The series of anthologies he has edited — The Flowering
Tree (1970), Seven Poets (1973), The Second Tongue
(1976), Anthology of ASEAN Literatures (1985), and
Journeys (1995) — has also made him the most influential
factor in the formation of the Singapore canon. Thumboo’s
early poems are few and far between, making up in quality for what
they lack in quantity. When he essays traditional forms, the stanzaic
self-possession aspires to a Yeatsian assurance and poise.
Days squeeze my thoughts
And time transfigured lies
Orion dropped your captive hand
The merbak lonely cries (n4)
Images are used sparingly, but can be striking,
as in “Lallang trimmed with fire” (95) or “Navel
wet before the world was old” (96), or as in “Dregs”:
Day loses its transparency,
The winds fold up and die;
Clouds grow distant in slow streaks
And shadows wither by. (109)
This fluency with traditional metre never
deserts Thumboo’s poetry, but is often held in abeyance by
a preference for free verse, which enables an exorcism of literary
ghosts through the flexibility of the irregular line and the sparing
use of rhyme.
Thumboo’s variations on the lyric mode are held together by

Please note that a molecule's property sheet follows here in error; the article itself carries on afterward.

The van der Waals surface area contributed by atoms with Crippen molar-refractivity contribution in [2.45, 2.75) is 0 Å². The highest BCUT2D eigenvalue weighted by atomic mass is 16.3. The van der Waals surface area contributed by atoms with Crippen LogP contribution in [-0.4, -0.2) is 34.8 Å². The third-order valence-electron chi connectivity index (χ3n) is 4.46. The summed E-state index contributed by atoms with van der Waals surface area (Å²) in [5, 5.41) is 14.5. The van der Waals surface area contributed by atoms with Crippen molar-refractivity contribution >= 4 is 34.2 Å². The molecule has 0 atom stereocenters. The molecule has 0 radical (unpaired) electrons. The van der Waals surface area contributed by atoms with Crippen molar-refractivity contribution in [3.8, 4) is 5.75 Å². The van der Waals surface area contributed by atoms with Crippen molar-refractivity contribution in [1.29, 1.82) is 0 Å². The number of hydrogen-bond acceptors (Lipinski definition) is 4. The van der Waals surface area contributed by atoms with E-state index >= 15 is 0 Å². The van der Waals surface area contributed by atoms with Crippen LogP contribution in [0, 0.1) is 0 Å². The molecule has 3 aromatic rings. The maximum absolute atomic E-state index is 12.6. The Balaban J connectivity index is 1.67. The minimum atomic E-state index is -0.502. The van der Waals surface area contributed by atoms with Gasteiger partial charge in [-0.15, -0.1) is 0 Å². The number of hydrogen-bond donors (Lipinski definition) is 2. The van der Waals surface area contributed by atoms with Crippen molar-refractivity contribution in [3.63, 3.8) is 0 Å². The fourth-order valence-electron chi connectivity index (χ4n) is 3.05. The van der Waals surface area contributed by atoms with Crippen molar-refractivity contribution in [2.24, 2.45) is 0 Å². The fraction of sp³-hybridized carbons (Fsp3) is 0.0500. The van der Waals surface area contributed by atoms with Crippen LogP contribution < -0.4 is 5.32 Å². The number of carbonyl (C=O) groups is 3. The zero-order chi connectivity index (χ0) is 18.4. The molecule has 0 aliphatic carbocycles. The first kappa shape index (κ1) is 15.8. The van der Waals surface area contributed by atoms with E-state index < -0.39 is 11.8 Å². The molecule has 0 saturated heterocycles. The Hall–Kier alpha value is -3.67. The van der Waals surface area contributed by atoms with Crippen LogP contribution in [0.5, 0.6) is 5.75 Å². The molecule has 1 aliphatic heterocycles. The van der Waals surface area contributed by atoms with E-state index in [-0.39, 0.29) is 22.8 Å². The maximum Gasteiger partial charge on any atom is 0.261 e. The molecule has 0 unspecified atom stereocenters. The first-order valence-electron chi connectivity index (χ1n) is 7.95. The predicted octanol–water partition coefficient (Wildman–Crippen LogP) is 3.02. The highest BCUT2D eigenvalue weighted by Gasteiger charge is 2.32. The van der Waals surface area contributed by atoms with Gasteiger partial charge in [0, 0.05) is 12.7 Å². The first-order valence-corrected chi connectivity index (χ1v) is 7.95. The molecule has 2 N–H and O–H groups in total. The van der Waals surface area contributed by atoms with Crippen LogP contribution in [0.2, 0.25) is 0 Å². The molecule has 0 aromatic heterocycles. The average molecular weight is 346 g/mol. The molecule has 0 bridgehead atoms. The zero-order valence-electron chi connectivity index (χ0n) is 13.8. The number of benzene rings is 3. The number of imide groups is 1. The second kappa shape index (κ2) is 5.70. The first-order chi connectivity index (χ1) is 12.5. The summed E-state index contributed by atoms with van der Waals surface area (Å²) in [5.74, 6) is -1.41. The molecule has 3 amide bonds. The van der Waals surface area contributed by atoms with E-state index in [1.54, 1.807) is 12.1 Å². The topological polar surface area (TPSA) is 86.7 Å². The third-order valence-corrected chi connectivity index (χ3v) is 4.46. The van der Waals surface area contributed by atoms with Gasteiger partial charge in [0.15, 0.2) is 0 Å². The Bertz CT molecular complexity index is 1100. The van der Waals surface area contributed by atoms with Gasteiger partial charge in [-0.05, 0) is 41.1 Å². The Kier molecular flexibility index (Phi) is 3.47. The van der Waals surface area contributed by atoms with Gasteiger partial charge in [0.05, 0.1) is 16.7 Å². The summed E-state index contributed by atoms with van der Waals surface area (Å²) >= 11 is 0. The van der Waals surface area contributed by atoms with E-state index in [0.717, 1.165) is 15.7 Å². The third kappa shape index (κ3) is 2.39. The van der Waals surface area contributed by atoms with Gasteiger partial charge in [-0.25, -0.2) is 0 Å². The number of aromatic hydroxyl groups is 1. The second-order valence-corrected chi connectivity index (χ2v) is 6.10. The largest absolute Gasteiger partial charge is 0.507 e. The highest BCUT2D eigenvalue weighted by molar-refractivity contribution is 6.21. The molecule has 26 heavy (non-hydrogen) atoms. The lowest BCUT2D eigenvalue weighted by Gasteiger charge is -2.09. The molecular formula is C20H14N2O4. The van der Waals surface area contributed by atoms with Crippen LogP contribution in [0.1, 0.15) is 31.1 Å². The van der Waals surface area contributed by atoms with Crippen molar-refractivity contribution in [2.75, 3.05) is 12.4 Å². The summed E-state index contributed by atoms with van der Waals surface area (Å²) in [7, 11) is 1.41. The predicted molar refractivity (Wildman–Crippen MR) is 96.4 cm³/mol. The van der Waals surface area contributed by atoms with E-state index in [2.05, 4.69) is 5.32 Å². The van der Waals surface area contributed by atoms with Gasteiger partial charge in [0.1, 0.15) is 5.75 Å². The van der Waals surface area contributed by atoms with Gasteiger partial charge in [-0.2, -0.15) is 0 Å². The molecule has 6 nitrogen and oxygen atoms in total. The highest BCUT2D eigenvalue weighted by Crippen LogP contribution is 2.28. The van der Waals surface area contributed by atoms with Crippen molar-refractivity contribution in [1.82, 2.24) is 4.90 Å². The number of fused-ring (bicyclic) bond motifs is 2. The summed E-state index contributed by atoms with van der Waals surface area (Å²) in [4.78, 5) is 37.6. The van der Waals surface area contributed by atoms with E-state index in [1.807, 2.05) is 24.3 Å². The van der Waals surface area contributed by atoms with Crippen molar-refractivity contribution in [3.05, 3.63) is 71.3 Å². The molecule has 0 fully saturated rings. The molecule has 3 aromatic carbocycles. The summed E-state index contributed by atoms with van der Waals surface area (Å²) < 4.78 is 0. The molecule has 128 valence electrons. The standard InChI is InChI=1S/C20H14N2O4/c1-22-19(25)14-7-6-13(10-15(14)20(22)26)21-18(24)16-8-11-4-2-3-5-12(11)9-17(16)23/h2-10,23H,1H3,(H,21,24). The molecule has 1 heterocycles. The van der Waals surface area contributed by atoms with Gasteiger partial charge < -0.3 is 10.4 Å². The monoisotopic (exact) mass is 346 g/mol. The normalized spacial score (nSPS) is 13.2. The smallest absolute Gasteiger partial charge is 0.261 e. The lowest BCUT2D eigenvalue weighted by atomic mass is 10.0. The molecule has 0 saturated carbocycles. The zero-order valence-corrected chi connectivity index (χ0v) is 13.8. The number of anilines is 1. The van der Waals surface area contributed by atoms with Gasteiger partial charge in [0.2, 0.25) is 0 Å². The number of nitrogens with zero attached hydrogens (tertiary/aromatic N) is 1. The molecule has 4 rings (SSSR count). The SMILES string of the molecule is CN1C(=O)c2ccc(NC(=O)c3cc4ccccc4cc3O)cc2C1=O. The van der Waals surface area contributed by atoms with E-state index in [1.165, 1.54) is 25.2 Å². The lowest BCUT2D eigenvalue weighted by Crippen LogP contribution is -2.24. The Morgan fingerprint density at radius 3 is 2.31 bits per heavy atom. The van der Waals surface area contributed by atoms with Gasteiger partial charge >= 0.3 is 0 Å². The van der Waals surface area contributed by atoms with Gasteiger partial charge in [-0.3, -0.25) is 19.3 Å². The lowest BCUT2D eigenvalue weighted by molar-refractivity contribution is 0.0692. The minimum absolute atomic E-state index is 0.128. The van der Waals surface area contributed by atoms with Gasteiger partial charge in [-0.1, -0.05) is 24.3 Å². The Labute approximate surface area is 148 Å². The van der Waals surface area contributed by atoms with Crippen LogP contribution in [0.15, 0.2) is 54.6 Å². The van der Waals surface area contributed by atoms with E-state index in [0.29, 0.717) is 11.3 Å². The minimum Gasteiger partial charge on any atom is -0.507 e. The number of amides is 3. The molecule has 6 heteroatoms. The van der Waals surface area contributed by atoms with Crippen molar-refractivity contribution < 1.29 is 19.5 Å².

an integrative vision focused on two themes: the interpenetration
of the personal by the historical imagination, and the role of friendship
in the private and the public realms. Myth, symbol, allusion, fable,
and anecdote all are harmonized by the overarching consistency of
these twin concerns. History, for Thumboo, bridges the gap between
the personal and the communal, just as friendship is the communion
of the personal with that which it shares outside the self. History
as a textual narrative and a sequential ordering of events in memory
is harmonized into a knowledge lived in the body of one’s
thoughts and feelings. It exacts its measure of awareness as a form
of re-membering (of the self in relation to other selves), and is
inversely allied to the forgetting we know as indifference to or
abandonment of the Other. Likewise, friendship is not treated merely
as shared experiences, attitudes, and memories, but as the sublation
of differences (of the kind that must be an immanent and imminent
part of any alliance or friendship) in responsibility and care,
as these are allied, inversely, to guilt (as in betrayal) or fear
(not of death, but of being dead to one another). (n5)
Thus, “The Immigrant” acknowledges the migrant’s
choice as a form of gain-in-loss: “Days and Indian days stretch
/ Beyond the grasping of his hands” (115). “9th of August
— II” recognizes the loss-in-gain of Singapore’s